What did we do?
First of all we carried out a Home Energy Masterplan assessment to work out what were the most cost effective and appropriate solutions. Once we had a plan for each aspect we set off…
Walls – the main building front walls were internally insulated to 50% better than current Building Regulations. The rear projection walls were externally insulated to a similar standard. This cut the heat losses by a factor of around 10.
Roof Areas – the main roof area was insulated with mineral wool over 300mm, the flat roof are the rear had an extra 100mm of foam board insulation installed and the bay roof was insulated with a mixture of mineral wool and foam board insulation.
Windows – All the windows other than the original sashes, were replaced with new Building Regulations compliant windows – a mixture of sash and casement. Analysis showed that it wasn’t cost effective to install triple glazing. The sash windows in the bay were overhauled and had thin double glazing installed. New windows in the kitchen extension were triple glazing.
Floors – the ground floor of the main building had the floorboards raised, ventilation increased and insulation added between the joists. The thin screed over the kitchen floor was removed, soil excavated and 100mm of insulation added before a new screed was laid.
Heating System – gas central heating was decided upon as the best option. Its efficacy was improved by installing four heating zones to minimise unnecessary heating. Because of the super insulation each room only needs a small radiator. A wood burner was also installed in the living room.
Hot Water – this is provided by a mixture of the gas boiler and a solar hot water system.
Lighting and Appliances – High efficiency LEDs are installed in virtually all light fittings and top specification appliances were chosen
The Alley – this posed a serious problem. It couldn’t be insulated on the alley side, i.e. externally as the alley would become prohibitively small. It couldn’t be insulated on the inside as that was were the staircase was. The solution was to enclose it with a side extension which would become an unheated buffer zone. In reality we also knocked into this extension on the first and second floors to create an ensuite and a large wardrobe respectively.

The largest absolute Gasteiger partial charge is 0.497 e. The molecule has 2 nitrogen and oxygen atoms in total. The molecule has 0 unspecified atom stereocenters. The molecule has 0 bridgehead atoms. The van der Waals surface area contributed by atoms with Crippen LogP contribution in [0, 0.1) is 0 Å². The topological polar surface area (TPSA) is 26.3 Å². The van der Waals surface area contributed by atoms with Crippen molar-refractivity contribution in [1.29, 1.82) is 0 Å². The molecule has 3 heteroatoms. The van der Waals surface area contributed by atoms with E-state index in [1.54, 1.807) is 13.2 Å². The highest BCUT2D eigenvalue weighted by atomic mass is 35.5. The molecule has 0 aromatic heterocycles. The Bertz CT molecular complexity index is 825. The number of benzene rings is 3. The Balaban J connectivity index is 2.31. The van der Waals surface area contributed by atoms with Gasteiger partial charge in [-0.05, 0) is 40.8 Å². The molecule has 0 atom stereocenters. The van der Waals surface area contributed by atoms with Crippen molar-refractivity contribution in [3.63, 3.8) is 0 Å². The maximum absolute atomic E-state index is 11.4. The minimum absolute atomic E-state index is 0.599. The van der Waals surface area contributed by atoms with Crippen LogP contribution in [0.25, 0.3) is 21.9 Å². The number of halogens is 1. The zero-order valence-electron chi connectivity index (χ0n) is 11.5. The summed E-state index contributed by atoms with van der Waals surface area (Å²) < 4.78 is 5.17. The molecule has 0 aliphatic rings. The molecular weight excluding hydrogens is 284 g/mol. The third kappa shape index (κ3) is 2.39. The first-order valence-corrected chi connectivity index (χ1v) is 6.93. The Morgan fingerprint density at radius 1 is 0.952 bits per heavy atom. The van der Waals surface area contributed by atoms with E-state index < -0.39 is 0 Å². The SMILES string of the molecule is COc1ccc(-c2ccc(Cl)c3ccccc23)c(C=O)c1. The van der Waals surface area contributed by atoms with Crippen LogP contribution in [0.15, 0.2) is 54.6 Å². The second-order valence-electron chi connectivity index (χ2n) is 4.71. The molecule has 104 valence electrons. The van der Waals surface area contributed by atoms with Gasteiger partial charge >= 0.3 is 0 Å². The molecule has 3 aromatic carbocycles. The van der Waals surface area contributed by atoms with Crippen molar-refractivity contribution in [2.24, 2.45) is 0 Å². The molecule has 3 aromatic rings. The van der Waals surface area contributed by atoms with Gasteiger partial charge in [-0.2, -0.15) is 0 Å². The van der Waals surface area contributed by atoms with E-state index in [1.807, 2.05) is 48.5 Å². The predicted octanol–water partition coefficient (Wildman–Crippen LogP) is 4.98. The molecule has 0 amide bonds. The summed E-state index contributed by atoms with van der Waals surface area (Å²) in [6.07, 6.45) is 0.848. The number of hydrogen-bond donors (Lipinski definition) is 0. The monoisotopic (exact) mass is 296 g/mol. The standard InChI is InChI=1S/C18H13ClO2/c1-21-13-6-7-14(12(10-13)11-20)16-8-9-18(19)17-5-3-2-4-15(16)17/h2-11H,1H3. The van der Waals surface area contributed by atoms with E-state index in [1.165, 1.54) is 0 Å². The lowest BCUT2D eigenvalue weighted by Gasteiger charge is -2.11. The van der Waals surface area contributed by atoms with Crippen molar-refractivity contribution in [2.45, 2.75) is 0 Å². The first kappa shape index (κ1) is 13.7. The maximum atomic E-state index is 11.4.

Ventilation and Draughts – sensible draughtproofing of doors and windows was carried out, and a thoughtful approach taken when installing insulation etc. Ventilation in the form of through the wall heat exchange extractor fans were installed in the bathrooms and kitchen.
What was achieved?
- Modelled CO2 savings around 78% (SAP) to 83% (Parity Home Energy Masterplan)
- Total spend (excluding renting somewhere else, stamp duty, legal): ~£100,00 although this includes building extensions, new kitchen, bathrooms etc
- £10,000 PV (bolt on)
- £3,000 Solar thermal (mainly for fun)
- £8,000 windows (were they really for Eco reasons?)
- £5,000 external insulation
- £6,500 insulation, additional heating controls, lighting, thin double glazing (i.e. less than my kitchen)
Gas – we used 6,000kWh in the 12 months to end March 2014. This means it’s been an overwhelming success.
Electricity – Generated – we are generating around 2,100 kWh a year and importing a similar amount.
The usage is now being input into CarbonBuzz, to give some graphs comparing modelled data with actual bills.
All in all that will be a net of under 2 tonnes of CO2 a year. It’s worth comparing that with a similar sized award winning Passiv Haus property (albeit a terrace) which I’ve estimated has a net CO2 emissions as 2.6 tonnes per annum based on information published for 2011 to 2012. Even if we take our unfinished house and the coldest winter in 50 years we only used 2.5 tonnes CO2. We also suspect our renovation was significantly less that the cost of achieving the Passiv Haus standard.
Finally some pictures of our project: